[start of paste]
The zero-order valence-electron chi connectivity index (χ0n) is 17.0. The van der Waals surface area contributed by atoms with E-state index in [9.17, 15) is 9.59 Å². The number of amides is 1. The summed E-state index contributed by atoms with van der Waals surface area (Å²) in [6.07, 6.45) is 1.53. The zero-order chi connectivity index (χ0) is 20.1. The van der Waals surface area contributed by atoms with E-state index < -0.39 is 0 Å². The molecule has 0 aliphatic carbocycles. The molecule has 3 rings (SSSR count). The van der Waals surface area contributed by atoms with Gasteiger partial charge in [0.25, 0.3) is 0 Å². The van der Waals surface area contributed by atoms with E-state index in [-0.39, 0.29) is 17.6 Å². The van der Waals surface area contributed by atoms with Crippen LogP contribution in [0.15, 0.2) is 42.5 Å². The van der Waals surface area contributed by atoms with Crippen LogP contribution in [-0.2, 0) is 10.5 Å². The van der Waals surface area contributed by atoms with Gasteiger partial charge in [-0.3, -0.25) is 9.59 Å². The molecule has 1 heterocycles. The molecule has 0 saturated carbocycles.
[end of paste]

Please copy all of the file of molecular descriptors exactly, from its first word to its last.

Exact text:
The zero-order valence-electron chi connectivity index (χ0n) is 17.0. The van der Waals surface area contributed by atoms with E-state index in [9.17, 15) is 9.59 Å². The number of amides is 1. The summed E-state index contributed by atoms with van der Waals surface area (Å²) in [6.07, 6.45) is 1.53. The zero-order chi connectivity index (χ0) is 20.1. The van der Waals surface area contributed by atoms with E-state index < -0.39 is 0 Å². The molecule has 0 aliphatic carbocycles. The molecule has 3 rings (SSSR count). The van der Waals surface area contributed by atoms with Gasteiger partial charge in [0.25, 0.3) is 0 Å². The van der Waals surface area contributed by atoms with E-state index in [-0.39, 0.29) is 17.6 Å². The van der Waals surface area contributed by atoms with Crippen LogP contribution in [0.15, 0.2) is 42.5 Å². The van der Waals surface area contributed by atoms with Crippen LogP contribution in [-0.2, 0) is 10.5 Å². The van der Waals surface area contributed by atoms with Gasteiger partial charge in [-0.3, -0.25) is 9.59 Å². The molecule has 1 heterocycles. The molecule has 0 saturated carbocycles.